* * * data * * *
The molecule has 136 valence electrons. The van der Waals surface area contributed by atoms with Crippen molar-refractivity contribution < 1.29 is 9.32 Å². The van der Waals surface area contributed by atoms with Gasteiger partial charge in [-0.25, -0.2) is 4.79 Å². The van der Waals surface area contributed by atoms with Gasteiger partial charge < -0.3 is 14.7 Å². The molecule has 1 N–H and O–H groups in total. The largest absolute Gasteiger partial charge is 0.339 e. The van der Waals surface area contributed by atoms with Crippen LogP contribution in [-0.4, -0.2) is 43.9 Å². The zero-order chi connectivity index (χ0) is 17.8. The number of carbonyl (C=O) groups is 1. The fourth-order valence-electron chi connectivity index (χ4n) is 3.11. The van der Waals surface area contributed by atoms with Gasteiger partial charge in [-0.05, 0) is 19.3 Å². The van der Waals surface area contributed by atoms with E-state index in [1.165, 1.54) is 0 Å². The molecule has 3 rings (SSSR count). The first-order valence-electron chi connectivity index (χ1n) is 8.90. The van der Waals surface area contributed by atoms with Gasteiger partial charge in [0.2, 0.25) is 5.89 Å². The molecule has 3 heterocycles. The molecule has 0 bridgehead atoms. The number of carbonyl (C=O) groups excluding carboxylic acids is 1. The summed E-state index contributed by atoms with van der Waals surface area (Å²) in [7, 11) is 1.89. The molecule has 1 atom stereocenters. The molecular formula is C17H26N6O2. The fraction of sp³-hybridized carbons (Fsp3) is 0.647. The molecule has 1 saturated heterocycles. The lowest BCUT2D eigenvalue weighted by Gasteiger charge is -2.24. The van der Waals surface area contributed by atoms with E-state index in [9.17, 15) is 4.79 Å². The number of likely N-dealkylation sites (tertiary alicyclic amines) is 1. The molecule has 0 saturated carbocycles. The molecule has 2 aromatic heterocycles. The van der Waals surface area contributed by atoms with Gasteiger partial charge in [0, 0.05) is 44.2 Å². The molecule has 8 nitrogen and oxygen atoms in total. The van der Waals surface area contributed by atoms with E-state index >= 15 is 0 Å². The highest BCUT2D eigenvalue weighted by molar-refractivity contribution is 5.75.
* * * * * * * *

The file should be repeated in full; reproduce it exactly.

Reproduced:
The molecule has 136 valence electrons. The van der Waals surface area contributed by atoms with Crippen molar-refractivity contribution < 1.29 is 9.32 Å². The van der Waals surface area contributed by atoms with Gasteiger partial charge in [-0.25, -0.2) is 4.79 Å². The van der Waals surface area contributed by atoms with Gasteiger partial charge < -0.3 is 14.7 Å². The molecule has 1 N–H and O–H groups in total. The largest absolute Gasteiger partial charge is 0.339 e. The van der Waals surface area contributed by atoms with Crippen LogP contribution in [-0.4, -0.2) is 43.9 Å². The zero-order chi connectivity index (χ0) is 17.8. The number of carbonyl (C=O) groups is 1. The fourth-order valence-electron chi connectivity index (χ4n) is 3.11. The van der Waals surface area contributed by atoms with Gasteiger partial charge in [-0.05, 0) is 19.3 Å². The van der Waals surface area contributed by atoms with E-state index in [1.165, 1.54) is 0 Å². The molecule has 3 rings (SSSR count). The first-order valence-electron chi connectivity index (χ1n) is 8.90. The van der Waals surface area contributed by atoms with Gasteiger partial charge in [0.2, 0.25) is 5.89 Å². The molecule has 3 heterocycles. The molecule has 0 bridgehead atoms. The number of carbonyl (C=O) groups excluding carboxylic acids is 1. The summed E-state index contributed by atoms with van der Waals surface area (Å²) in [7, 11) is 1.89. The molecule has 1 atom stereocenters. The molecular formula is C17H26N6O2. The fraction of sp³-hybridized carbons (Fsp3) is 0.647. The molecule has 1 saturated heterocycles. The lowest BCUT2D eigenvalue weighted by Gasteiger charge is -2.24. The van der Waals surface area contributed by atoms with E-state index in [9.17, 15) is 4.79 Å². The number of likely N-dealkylation sites (tertiary alicyclic amines) is 1. The molecule has 0 saturated carbocycles. The molecule has 2 aromatic heterocycles. The van der Waals surface area contributed by atoms with Gasteiger partial charge in [0, 0.05) is 44.2 Å². The molecule has 8 nitrogen and oxygen atoms in total. The van der Waals surface area contributed by atoms with E-state index >= 15 is 0 Å². The highest BCUT2D eigenvalue weighted by molar-refractivity contribution is 5.75.